Last Saturday, residents of the Hemphill neighborhood gathered to raise funds for a scholarship in honor of Patrick Zamarripa, the former Dallas police officer who was one of five officers killed in 2016 in a sniper attack. Members of the grassroots group Hemphill No Se Vende (Hemphill Is Not for Sale) helped organize the event that featured music, dancers, speakers, and food trucks.
Hemphill No Se Vende’s co-founder, Ricardo Avitia, told us that his group plans to hold community events throughout the year to support resident-driven initiatives and to build solidarity against unwanted development (“Hemphill for Sale?,” Dec 2020).
“Due to our efforts, we were able to take the zoning changes off the table,” Avitia said, referring to proposals that the city developed in conjunction with certain neighborhood groups over the last few years. Fearing that the zoning proposals would turn the Hemphill neighborhood into an extension of the nearby Near Southside, Avitia and other longtime area residents began organizing community events and speaking during city zoning commission meetings.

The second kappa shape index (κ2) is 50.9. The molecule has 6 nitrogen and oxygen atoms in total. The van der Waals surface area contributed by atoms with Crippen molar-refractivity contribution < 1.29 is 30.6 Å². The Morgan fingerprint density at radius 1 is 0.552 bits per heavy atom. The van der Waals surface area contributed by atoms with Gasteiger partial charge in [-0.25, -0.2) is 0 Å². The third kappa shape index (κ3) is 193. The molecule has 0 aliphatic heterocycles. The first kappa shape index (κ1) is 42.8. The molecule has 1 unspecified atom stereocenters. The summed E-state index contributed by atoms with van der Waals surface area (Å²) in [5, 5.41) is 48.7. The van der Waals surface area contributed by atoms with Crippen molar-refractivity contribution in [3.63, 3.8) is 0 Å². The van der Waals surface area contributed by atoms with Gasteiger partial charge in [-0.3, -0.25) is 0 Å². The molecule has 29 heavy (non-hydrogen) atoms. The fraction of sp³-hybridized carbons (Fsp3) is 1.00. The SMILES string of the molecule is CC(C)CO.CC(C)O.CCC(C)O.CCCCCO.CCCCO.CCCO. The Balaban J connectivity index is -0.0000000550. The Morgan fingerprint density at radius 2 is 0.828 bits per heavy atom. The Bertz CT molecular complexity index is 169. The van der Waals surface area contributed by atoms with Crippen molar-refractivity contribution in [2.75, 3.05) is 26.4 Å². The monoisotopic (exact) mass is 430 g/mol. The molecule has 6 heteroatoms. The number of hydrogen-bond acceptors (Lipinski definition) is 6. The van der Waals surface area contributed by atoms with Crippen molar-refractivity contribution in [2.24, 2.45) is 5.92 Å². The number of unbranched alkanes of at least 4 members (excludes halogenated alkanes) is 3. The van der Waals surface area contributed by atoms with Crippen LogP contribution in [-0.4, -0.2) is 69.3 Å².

“It’s more than just zoning issues that we are talking about here,” Avitia continued. “We want to talk about health, wealth, and education as well. This is going to be an all-out movement, and this is just one of the few events that we have planned for the future.”
Valerie Zamarripa, Patrick’s mother, said her son was raised on the South Side of Fort Worth.
Patrick “always wanted to be a police officer,” Valerie told us. “Unfortunately, on July 7, 2016, he was killed in a massacre. My dream is to try to help other kids who want to reach for their dreams like he did. He did get out of the barrio, so to speak. My vision is to help one or two students with scholarships” and hopefully others.
Contributions to the Patrick Zamarripa scholarship can be made through Cash App via $PatrickEZamarripa01.